My bet: PlayStation cloud gaming is coming this year and will be announced in September

PlayStation Cloud Gaming
(Image credit: Future)

Cloud gaming is the forever elusive feature that PlayStation fans have been clamouring for, since Xbox Game Pass launched it last year, but I’m predicting that it will drop a lot sooner than you may think.

In fact, I’m going to sweeten the bet with some extra detail. By the end of 2022, you will be able to open a PlayStation Cloud Gaming app on your web browser. Not only that, but an announcement will be made at a showcase event in September.

What makes me so confident? Maybe it’s just an overwhelming amount of false hope, but there are some pins to tie together with thread on my conspiracy board that helps me make a pretty good case.

Sony’s patent tells an obvious story

It all started with a patent for “Browser-based Cloud gaming” back in 2019, which was granted and published in April 2022.

The patent describes what is seemingly a more open version of PlayStation Now (now fully integrated into PlayStation Plus Premium), which broadens the scope beyond working on proprietary hardware devices to being usable on a web app or browser.

PlayStation could gaming patent

(Image credit: Sony)

Technically speaking, it is very similar to what we are getting from Xbox Cloud Gaming — a series of consoles connected to a server with a local cache for game data to reduce any potential for lag.

As you can see, it’s been years in the making, but while we got a small glimpse of that through PS Now, that was just a fraction of what this patent seems to promise.

Strike while the iron is hot

Let’s compare this to what is happening in the world of Xbox. The service has been live for a long time now, undergoing plenty of updates to improve latency and setting up partnerships to put cloud gaming on the likes of Samsung TVs.

Beyond that, its mobile aspirations continue to grow with the likes of Logitech working with Tencent on a handheld and plenty more partnerships that I can’t talk about yet (but soon). 

Xbox Cloud Gaming

(Image credit: Laptop Mag)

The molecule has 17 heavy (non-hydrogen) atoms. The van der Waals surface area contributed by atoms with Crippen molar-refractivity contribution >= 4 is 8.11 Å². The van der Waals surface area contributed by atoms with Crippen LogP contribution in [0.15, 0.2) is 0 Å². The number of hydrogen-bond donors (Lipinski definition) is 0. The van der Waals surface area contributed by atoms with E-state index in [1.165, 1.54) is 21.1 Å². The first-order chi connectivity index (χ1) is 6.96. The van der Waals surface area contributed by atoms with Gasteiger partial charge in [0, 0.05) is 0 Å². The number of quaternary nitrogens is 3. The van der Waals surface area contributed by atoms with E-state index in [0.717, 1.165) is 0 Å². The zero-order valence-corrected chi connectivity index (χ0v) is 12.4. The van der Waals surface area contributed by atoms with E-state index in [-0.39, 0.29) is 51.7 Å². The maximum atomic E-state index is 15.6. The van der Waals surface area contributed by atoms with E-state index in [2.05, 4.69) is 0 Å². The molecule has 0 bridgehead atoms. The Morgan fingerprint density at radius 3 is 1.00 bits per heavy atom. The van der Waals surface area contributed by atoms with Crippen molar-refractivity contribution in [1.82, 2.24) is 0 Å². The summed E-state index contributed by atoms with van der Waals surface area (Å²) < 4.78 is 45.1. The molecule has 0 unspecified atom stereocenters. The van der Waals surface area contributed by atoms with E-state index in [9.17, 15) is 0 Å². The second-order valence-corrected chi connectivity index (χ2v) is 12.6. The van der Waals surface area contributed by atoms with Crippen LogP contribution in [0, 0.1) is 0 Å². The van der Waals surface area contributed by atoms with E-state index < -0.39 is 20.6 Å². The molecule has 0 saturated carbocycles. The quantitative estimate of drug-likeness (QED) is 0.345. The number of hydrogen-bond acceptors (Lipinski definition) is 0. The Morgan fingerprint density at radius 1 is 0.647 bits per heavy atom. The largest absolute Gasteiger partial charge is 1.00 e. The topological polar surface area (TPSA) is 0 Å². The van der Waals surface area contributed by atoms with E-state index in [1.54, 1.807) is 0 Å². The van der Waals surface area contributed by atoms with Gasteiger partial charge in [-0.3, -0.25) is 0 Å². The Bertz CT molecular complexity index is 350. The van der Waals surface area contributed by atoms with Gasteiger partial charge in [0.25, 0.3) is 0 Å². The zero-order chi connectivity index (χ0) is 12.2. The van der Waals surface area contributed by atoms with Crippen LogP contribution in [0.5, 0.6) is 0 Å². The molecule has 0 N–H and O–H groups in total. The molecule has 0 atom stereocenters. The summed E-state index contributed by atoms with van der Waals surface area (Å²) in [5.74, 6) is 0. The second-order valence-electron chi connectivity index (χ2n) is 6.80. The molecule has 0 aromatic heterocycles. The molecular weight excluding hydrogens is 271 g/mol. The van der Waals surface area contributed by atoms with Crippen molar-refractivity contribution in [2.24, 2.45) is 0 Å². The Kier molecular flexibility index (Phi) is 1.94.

There’s no denying that the company is already a few steps ahead of Sony, but all is not lost. As you see from above, everything is in place, but PlayStation absolutely needs to push the button and launch as soon as possible.

To remain silent any longer runs the risk of a situation similar to what happened with the PS3 and Xbox 360. You see, with the benefit of launching a year earlier, Microsoft’s system absolutely dominated and the company was already releasing sequels to its popular franchises — leaving the PS3 playing catch up all generation long.

Granted, there are a lot more reasons why Sony’s third console lost out to the mighty 360, such as how difficult it was to develop games on it and the bizarre pricing, but there’s no doubt that it missed out big because of this delay.

Cloud gaming is unmistakably the future and the longer PlayStation remains quiet, the further it will fall behind and the further Microsoft will surge ahead, developing its service and improving based on real world user testing. 


Backbone One: PlayStation Edition

(Image credit: Future)

We all knew this was coming. The question has always been when? With all the information in front of us, I’m willing to bet it will be sooner than you think, to the point that we may see some sort of announcement at the inevitably upcoming PlayStation Showcase in early September.

With Sony’s silence alongside certain huge releases toward the end of the year in PSVR 2 and God of War Ragnarok, it’s becoming increasingly likely that we’ll get a sequel to the previous jaw dropping PlayStation Showcase.

Sony has all the chess pieces in place: a confirmed patent for cloud gaming and a PlayStation-branded Backbone One controller, and I believe you will see these pieces fall into place very soon.

If I’m wrong, I’ll tweet a picture of the pint I buy for my Editor on Laptop Mag’s Twitter, so be sure to follow, to laugh at my humiliation.

Jason England
Content Editor

Jason brought a decade of tech and gaming journalism experience to his role as a writer at Laptop Mag, and he is now the Managing Editor of Computing at Tom's Guide. He takes a particular interest in writing articles and creating videos about laptops, headphones and games. He has previously written for Kotaku, Stuff and BBC Science Focus. In his spare time, you'll find Jason looking for good dogs to pet or thinking about eating pizza if he isn't already.